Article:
At first glance, Monday’s federal byelection in a coveted Greater Toronto Area riding might seem like a nail-biter.
It’s the first contest under the Conservative leadership of Pierre Poilievre, in an area of the country crucial to his party’s chances of success in future federal elections.
And the contest, in a district the Tories won when Stephen Harper earned a majority mandate, comes seven years into the tenure of Prime Minister Justin Trudeau, whose government is on its second minority stint in Parliament.
Though Poilievre has been scarcely visible as parties test their ground game a year after the last general election, he tweeted his support for candidate Ron Chhinzer on Monday afternoon.
Chhinzer is a “strong Conservative,” Poilievre said, who, after a 20-year career in law enforcement, “will be a strong advocate to tackle crime and restore safe streets in Mississauga.”
But with the Liberals running a well-known former Ontario cabinet minister as their candidate in Mississauga-Lakeshore, they “should be able to win,” said Philippe Fournier, the creator of 338Canada, a statistical model of electoral projections based on polling, demographics and elections history.
Still, he warned that byelection results are not always meaningful in the grand scheme.
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“If the Conservatives pull it out, it’s a big story. If the Liberals win by five or six points, it’s just business as usual,” he said. The Liberals had won the riding by about a six-point margin in the 2021 federal election.
Fournier said Conservatives will need to learn how to win again in the regions outside of Toronto if Poilievre wants a kick at the can as prime minister.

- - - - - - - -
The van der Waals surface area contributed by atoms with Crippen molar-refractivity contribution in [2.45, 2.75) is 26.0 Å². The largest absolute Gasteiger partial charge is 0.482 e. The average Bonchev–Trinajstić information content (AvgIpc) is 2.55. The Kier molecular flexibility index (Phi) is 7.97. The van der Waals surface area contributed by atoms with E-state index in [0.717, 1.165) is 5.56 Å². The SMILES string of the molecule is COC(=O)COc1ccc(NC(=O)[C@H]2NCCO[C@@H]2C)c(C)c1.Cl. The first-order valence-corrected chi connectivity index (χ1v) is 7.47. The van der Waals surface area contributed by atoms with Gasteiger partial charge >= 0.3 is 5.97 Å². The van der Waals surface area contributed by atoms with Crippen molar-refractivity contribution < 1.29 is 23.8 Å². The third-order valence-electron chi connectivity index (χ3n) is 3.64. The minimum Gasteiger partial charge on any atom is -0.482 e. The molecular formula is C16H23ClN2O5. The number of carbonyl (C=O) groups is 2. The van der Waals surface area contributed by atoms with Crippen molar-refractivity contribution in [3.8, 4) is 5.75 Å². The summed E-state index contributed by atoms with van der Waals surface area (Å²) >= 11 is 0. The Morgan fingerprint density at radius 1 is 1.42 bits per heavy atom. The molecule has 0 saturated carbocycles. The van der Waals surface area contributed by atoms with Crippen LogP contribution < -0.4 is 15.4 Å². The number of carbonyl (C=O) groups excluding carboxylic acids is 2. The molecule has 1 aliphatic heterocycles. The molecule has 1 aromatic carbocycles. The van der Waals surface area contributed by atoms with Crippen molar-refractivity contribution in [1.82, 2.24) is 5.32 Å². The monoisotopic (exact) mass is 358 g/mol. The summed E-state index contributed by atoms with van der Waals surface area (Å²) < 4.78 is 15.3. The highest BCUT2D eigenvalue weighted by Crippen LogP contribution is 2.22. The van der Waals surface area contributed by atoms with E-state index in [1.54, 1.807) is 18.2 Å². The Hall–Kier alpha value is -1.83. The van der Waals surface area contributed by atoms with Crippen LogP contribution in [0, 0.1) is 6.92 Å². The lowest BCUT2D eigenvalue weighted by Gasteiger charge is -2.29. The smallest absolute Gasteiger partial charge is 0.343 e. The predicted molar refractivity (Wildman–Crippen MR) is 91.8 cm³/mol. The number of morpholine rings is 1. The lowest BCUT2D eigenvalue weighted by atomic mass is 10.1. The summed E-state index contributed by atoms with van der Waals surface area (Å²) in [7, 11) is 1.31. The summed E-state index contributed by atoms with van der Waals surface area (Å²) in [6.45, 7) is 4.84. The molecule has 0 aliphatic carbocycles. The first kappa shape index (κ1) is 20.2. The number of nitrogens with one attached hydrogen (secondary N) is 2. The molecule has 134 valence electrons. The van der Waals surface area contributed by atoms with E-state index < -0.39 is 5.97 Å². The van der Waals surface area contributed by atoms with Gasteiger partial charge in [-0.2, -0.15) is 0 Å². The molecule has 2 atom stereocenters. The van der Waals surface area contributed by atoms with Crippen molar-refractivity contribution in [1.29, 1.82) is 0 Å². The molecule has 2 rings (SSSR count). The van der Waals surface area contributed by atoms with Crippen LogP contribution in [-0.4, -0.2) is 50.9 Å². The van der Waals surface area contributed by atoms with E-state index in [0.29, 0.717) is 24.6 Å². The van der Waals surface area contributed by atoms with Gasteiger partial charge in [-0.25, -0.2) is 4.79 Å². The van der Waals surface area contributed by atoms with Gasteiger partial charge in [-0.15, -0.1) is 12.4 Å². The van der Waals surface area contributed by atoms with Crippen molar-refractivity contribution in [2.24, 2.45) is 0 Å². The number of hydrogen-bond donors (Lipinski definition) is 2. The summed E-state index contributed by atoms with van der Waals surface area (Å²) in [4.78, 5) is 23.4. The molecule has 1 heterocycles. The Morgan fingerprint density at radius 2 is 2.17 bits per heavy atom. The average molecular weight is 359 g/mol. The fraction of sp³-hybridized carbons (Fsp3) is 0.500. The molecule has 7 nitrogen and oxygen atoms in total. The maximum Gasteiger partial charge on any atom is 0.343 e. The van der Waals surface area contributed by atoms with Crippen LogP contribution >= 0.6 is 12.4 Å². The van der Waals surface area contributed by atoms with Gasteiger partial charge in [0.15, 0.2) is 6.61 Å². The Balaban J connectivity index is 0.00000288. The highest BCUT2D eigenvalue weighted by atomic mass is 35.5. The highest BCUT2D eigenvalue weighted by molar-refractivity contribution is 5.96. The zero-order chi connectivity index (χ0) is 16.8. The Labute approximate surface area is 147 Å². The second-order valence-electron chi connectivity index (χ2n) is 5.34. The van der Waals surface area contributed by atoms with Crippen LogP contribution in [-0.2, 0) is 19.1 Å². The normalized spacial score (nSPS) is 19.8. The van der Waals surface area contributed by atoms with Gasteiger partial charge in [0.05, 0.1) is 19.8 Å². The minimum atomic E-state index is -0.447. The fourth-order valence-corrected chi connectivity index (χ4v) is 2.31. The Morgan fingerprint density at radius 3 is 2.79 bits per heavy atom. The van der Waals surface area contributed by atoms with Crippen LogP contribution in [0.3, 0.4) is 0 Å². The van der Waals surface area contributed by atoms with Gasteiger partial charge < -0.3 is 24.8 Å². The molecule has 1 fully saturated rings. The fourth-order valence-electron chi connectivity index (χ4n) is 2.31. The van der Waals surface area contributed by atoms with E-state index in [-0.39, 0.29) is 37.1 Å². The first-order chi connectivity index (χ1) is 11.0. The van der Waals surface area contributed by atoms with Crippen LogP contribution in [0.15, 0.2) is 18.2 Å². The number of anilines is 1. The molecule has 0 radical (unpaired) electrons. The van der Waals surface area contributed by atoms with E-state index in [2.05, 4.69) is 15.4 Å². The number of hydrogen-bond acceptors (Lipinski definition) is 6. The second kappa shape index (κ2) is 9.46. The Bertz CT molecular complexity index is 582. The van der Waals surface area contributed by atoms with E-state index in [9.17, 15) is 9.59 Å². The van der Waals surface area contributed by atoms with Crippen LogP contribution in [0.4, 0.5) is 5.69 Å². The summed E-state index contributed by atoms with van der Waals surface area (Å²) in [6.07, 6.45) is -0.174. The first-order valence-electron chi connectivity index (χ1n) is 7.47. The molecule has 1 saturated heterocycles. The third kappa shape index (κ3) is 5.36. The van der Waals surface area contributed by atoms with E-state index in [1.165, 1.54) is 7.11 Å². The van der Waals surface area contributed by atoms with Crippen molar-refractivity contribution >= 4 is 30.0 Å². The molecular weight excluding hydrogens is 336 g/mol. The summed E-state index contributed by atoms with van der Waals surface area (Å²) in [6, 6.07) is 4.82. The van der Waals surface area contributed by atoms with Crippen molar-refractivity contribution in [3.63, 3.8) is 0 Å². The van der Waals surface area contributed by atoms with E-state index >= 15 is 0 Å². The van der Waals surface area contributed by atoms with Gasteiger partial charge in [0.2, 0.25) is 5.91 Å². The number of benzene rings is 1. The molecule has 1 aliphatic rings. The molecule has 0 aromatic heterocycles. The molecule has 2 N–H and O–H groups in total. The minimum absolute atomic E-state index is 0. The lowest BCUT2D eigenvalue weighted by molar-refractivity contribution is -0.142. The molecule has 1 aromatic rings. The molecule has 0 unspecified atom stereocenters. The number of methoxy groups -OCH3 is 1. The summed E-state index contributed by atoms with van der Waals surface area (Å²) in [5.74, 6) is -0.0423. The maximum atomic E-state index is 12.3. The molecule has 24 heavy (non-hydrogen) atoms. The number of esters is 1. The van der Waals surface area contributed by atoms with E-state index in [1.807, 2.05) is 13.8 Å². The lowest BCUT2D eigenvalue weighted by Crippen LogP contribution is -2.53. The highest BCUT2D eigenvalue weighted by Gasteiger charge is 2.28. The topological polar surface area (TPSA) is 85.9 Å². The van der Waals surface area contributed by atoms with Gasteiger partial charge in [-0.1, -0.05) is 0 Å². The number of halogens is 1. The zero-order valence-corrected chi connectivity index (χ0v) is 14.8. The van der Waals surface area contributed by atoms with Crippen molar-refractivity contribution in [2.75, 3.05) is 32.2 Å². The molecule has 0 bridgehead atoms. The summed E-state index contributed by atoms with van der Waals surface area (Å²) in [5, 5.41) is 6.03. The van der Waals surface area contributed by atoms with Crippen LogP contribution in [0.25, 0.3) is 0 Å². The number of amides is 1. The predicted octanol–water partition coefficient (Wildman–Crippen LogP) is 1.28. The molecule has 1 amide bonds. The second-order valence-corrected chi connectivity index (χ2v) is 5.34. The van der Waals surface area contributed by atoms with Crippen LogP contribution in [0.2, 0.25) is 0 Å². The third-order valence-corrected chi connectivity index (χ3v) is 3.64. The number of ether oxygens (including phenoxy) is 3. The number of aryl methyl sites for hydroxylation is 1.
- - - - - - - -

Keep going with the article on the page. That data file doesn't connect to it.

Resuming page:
“When you look at the riding map, the Conservatives have maxed out in Manitoba, Saskatchewan, Alberta. They could win maybe a handful more in Atlantic provinces, maybe two, three more in Quebec, maybe two, three more in B.C.,” he said.
“That doesn’t give you victory. They have to win more in Ontario. Where are the potential gains for the Conservatives? It’s into the Mississaugas and the Scarboroughs.”
Brian Gallant, 53, a Conservative voter, said he doesn’t know much about Chhinzer but will vote for him nonetheless.
“I am tired of the Liberals, and we need a change, we definitely need a change,” he said.
Chhinzer, a gang prevention expert and member of the Peel Regional Police Service serving in Mississauga, did not respond to multiple requests for an interview.
Charles Sousa, Ontario’s finance minister under former premier Kathleen Wynne, lost his seat in the 2018 provincial election that saw the Liberals fall from the governing party to one without official status in the legislature.
He said his experience representing the community west of Toronto and navigating government makes him the most qualified person for the federal seat.
“People want someone who is positive, open-minded, listens to them and gets things done. And so I try to avoid the partisan stuff. I don’t get to the extremes of the spectrum,” he said.
“Nothing’s gonna change in Ottawa, regardless of the outcome of this election. So who do you want to fight for you and be there for you? I’m getting a lot of positive feedback.”
Joining Sousa in the crowded 40-candidate race — with the vast majority of hopefuls running as Independents — is the NDP’s Julia Kole, whose party placed a distant third in the riding’s last three elections.
Kole, a former constituency staffer for a member of the provincial legislature, suggested that people who are frustrated with the Liberals should turn to the NDP rather than to the Conservatives.
“Look what the NDP has been able to accomplish. In a time where there is a lot of indecision, or a lot of delays of decision from the Liberal government, we are working to hold them accountable,” she said. “We’re small, but we’re mighty.”
The byelection was announced after Sven Spengemann, the former Liberal MP, announced earlier this year that he would resign to pursue a new job at the United Nations.
Polls were scheduled to remain open until 8:30 p.m. on Monday evening, with the first Elections Canada results expected to roll in thereafter.